Fast and reliable infrastructure of any kind is good for business. That it's debatable for the Internet shows we still don't understand what the Internet is — or how, compared to what it costs to build and maintain other forms of infrastructure, it's damned cheap, with economic and social leverage in the extreme.
Here's a thought exercise… Imagine no Internet: no data on phones, no ethernet or wi-fi connections at home — or anywhere. No email, no Google, no Facebook, no Amazon, no Skype.
That's what we would have if designing the Internet had been left up to phone and cable companies, and not to geeks whose names most people don't know. What those geeks came up with was something no business or government would ever contemplate: a base infrastructure of protocols that nobody owns, everybody can use and anybody can improve. For all three of those reasons the Internet supports positive economic externalities beyond calculation.
The only reason we have the carriers in the Net's picture is that we needed their wires. They got into the Internet service business only because demand for Internet access was huge, and they couldn't avoid it. Yet, because we still rely on their wires, and we get billed for their services every month, we think and talk inside their conceptual boxes.
Remember that the telco and cableco business models are based on routing everything through billable checkpoints. Is this what we want for the rest of the Net's future?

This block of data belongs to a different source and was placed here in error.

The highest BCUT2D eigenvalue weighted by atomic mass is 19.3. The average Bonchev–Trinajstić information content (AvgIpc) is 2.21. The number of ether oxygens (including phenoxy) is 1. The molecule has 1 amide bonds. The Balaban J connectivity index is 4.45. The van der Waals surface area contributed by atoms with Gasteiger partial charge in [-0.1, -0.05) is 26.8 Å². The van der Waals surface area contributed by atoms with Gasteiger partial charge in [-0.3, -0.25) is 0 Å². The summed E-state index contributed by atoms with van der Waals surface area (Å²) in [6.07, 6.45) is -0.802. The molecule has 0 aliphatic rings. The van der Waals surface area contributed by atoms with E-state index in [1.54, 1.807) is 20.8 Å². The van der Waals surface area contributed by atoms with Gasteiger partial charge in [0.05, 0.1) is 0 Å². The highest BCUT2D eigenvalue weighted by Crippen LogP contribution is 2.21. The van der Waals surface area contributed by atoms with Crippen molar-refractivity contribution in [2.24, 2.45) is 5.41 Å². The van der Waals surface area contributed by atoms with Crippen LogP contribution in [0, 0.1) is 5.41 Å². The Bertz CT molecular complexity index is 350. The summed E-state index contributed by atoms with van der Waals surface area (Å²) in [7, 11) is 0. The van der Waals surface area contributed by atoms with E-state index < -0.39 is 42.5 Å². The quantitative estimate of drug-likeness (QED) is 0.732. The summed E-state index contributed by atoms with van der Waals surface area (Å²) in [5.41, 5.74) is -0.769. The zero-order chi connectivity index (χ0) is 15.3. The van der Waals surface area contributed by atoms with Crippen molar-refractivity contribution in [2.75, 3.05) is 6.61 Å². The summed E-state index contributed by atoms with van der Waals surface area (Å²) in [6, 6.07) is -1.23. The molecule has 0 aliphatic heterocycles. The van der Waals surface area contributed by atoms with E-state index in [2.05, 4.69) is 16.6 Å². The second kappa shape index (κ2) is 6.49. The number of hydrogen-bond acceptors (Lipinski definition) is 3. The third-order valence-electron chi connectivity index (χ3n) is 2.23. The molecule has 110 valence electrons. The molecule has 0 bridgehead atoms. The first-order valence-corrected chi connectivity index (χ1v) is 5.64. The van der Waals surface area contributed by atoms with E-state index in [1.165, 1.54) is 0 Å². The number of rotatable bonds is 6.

We have to remember that the Internet isn't just a service. It's the platform for everything we connect. And the number of things we will connect over the next few years will rise to the trillions.
To understand how the Internet ought to grow, try this: cities are networks, and networks are cities.† Every business, every person, every government agency and employee, every institution, is a node in a network whose value increases as a high multiple of all the opportunities there are for those nodes to connect — and to do anything. This is why every city should care about pure connectivity, and not just about billable phone and cable company services.
We should be building a network infrastructure that is as neutral to purpose as water, electricity, roads and sewage treatment — and that anybody, including ordinary citizens, can improve. We can't do that if we're wearing blinders supplied by AT&T, Comcast, Time Warner and Verizon.
† I came to the realization that networks are cities, and vice versa, via Geoffrey West — first in Jonah Lehrer's "A Physicist Solves The City," in the New York Times, and then in West's TED talk, "The Surprising Math of Cities and Corporations." West is the physicist in Lehrer's piece. Both are highly recommended.
By Doc Searls, Author
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